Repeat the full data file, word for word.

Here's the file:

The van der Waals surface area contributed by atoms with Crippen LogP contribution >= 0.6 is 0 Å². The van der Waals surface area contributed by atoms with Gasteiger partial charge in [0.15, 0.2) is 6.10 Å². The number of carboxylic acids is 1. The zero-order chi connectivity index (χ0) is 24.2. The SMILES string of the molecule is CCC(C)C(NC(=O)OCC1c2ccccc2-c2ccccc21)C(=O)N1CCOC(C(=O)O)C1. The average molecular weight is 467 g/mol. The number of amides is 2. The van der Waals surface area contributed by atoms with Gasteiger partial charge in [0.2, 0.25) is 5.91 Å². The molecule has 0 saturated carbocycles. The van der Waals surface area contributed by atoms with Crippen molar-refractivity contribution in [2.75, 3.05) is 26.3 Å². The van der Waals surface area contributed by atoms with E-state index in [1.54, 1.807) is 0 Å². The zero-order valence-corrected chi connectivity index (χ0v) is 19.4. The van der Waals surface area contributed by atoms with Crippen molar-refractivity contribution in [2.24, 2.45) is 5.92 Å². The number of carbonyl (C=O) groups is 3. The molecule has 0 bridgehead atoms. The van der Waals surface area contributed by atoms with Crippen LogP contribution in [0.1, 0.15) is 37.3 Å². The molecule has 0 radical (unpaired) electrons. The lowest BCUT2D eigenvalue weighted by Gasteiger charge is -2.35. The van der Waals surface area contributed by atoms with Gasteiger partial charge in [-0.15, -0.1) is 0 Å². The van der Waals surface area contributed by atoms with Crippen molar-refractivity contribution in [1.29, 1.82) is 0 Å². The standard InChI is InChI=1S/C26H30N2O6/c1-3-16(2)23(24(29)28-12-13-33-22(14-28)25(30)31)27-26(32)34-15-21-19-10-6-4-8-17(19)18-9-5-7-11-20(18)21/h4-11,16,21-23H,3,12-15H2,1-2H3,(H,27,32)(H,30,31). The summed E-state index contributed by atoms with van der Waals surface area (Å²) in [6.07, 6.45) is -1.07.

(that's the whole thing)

The van der Waals surface area contributed by atoms with Crippen LogP contribution >= 0.6 is 0 Å². The van der Waals surface area contributed by atoms with Gasteiger partial charge in [0.15, 0.2) is 6.10 Å². The number of carboxylic acids is 1. The zero-order chi connectivity index (χ0) is 24.2. The SMILES string of the molecule is CCC(C)C(NC(=O)OCC1c2ccccc2-c2ccccc21)C(=O)N1CCOC(C(=O)O)C1. The average molecular weight is 467 g/mol. The number of amides is 2. The van der Waals surface area contributed by atoms with Gasteiger partial charge in [0.2, 0.25) is 5.91 Å². The molecule has 0 saturated carbocycles. The van der Waals surface area contributed by atoms with Crippen molar-refractivity contribution in [2.75, 3.05) is 26.3 Å². The van der Waals surface area contributed by atoms with E-state index in [1.54, 1.807) is 0 Å². The zero-order valence-corrected chi connectivity index (χ0v) is 19.4. The van der Waals surface area contributed by atoms with Crippen molar-refractivity contribution in [2.24, 2.45) is 5.92 Å². The number of carbonyl (C=O) groups is 3. The molecule has 0 bridgehead atoms. The van der Waals surface area contributed by atoms with Crippen LogP contribution in [0.1, 0.15) is 37.3 Å². The molecule has 0 radical (unpaired) electrons. The lowest BCUT2D eigenvalue weighted by Gasteiger charge is -2.35. The van der Waals surface area contributed by atoms with Gasteiger partial charge in [-0.15, -0.1) is 0 Å². The van der Waals surface area contributed by atoms with Crippen molar-refractivity contribution in [1.29, 1.82) is 0 Å². The standard InChI is InChI=1S/C26H30N2O6/c1-3-16(2)23(24(29)28-12-13-33-22(14-28)25(30)31)27-26(32)34-15-21-19-10-6-4-8-17(19)18-9-5-7-11-20(18)21/h4-11,16,21-23H,3,12-15H2,1-2H3,(H,27,32)(H,30,31). The summed E-state index contributed by atoms with van der Waals surface area (Å²) in [6.07, 6.45) is -1.07.